Some things are quintessential Mamma. Her Kochi accent that I’ve inherited unapologetically. Her long, beautiful fingers that toil - cut and scraped and mauled with all the different things she does with them (washing, cleaning, gardening, scrubbing) and yet look as delicate as they did when she was sixteen. Her shock of curls, unruly and dark yet perfectly framing her still-young face. Those earrings she wears and the combinations of colours in her wardrobe - she’s unconventionally beautiful, especially when she laughs. Her draw full of Homeo medicine for every illness imaginable. Mulberries hand-picked from the garden on a steel plate reserved for me. Her sinful kozhikotta and cloud-soft appams devoured in minutes on Easter mornings. Her flower arrangements - white carnations among cypress leaves, a lone gerebera in a clear vase, orchids all over the backyard wall - she made a fairytale garden that has now become my solace, my sanctuary every time I go home. 

Her kitchen - or any kitchen - will always remind me of her. It’s the largest room in our house and it’s one of the most beautiful kitchens you’ll ever see. Flushed full with big windows and natural light. Pure white curtains and tiny money plants on the sill. An age-old stove that she refuses to throw away. Powders and spices of a million scents and colours lining the walls. Marble floors and granite counters cooling you in the tropical heat. The way she has no measurements or recipes, just a wild sense of what tastes amazing. And always, the smell of something mouth watering being stirred into existence by those magical hands. 

My mother made a choice to be at home and raise my brother and I. We were and still are, the apple of her eye. She was meticulous in the way she raised us. She knew every ache, every smile. She gave up a lot to be this mother. She could have had a career, she could have made more money, she could have had more friends, she could have trave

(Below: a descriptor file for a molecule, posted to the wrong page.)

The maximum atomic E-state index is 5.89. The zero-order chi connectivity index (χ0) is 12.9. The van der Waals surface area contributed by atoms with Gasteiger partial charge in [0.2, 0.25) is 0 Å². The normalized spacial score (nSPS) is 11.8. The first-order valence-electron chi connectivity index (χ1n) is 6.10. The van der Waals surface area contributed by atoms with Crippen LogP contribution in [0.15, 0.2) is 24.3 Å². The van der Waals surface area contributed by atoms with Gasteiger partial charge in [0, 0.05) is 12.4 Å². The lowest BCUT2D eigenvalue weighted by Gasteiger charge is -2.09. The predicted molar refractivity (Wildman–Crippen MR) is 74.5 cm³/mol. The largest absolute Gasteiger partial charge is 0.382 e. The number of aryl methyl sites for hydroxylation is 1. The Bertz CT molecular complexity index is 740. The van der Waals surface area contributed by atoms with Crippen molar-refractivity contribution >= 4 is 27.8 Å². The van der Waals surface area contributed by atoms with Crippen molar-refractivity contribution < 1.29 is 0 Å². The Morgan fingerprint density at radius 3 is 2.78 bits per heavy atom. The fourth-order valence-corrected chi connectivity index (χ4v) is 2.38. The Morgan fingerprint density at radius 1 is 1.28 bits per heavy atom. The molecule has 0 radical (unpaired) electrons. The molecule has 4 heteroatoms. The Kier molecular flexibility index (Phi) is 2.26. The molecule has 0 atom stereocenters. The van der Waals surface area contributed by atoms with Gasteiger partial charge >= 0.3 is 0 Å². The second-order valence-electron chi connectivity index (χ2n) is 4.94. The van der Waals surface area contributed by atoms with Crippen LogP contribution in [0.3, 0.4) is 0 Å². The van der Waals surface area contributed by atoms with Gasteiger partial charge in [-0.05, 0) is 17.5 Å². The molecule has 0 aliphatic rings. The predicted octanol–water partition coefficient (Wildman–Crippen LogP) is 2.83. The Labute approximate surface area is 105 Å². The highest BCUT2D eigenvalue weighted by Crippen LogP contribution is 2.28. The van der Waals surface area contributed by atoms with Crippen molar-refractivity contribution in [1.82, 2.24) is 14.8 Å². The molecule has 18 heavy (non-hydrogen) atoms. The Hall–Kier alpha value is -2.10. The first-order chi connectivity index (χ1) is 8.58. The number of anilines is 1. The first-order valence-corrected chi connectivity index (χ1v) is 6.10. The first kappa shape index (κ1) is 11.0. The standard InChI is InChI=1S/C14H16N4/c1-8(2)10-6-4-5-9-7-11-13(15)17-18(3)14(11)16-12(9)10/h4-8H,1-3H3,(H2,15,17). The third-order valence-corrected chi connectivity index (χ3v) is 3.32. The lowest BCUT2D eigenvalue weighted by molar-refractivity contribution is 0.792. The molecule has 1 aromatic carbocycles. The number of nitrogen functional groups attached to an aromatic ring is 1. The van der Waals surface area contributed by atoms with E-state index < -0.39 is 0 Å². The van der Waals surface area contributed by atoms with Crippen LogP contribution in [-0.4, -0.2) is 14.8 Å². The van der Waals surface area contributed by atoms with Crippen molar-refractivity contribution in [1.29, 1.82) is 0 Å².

led. She chose instead to be the nurturer and for a long, long time, we never realised how much of a difference it made. She adapted to her life in ways only the very strong at heart can do. Learnt to swim and drive and speak English, all after she turned 26. She’s taken the worst of what life’s given her and made the best of it. It takes a special kind of resilience and a massive amount of determination to shine as beautifully as she does given all the things she’s been through.

So here I am. More adult than child and still calling my mother for every sadness, for all advice, for every weakness I have. From over-the-phone cooking lessons to career and relationship advice - she’s a woman with many masks. And I feel now, more than ever that I am my mother’s daughter. And it’s funny. Because I grew up so much of her opposite and often feeling like her enemy. Now I’m more like her than either she or I would like to admit. 

I cook like her. I throw things into the pan and make them work. I taste and test and follow intuition. I clean up the counters exactly the way she does. I stretch the sheets over my bed every morning, just like she used to do for me. I wipe the bathroom floor after every bath. I smile at everyone, laugh with everyone. Everything I know about empathy and kindness, I’ve learnt from her. How to see life through someone’s eyes, how to talk to people irrespective of social class or gender or language. I dress like her, earthy colours and silver earrings dangling. I want to be a mother like her - caring, intuitive, unconditionally loving, forgiving and always, always willing to learn and adapt. And I find myself wishing she’d gotten the same opportunities and freedom and affection that she gave me. Maybe then, we’d have been even more alike. 

I am my mother’s daughter. I brim with pride just saying it. 

Sunday, 7 February 2016

Finding Home

Dark bar, my bar, familiar.
Drink after drink
Footsie, fingers tangled
Drink after drink

He spoke my language
Of humour and heartbreak
Of resilience and soft corners
Of scraped knees and swimming

Lost in dusty roads
Among ancient barricades
Through bright speeding trains
And dark, twisted alleyways

What lit the night with magic,
Was it him or just the whiskey?
Couldn't wait, couldn't wait
Just kiss me already

Sentences spoken breathless
Catching up on decades missed
Brown eyes of honesty looked
Into me and knew my soul

I played a song upon his chest.
And he played one along my hip.
Their moods and melodies
Moved as if they were the same.

He left in the dark morning
No goodbyes or fanfare
But for the lingering touch
Of my fingers in his hair

"I hope you got home safe", I said
Wondering if he felt it too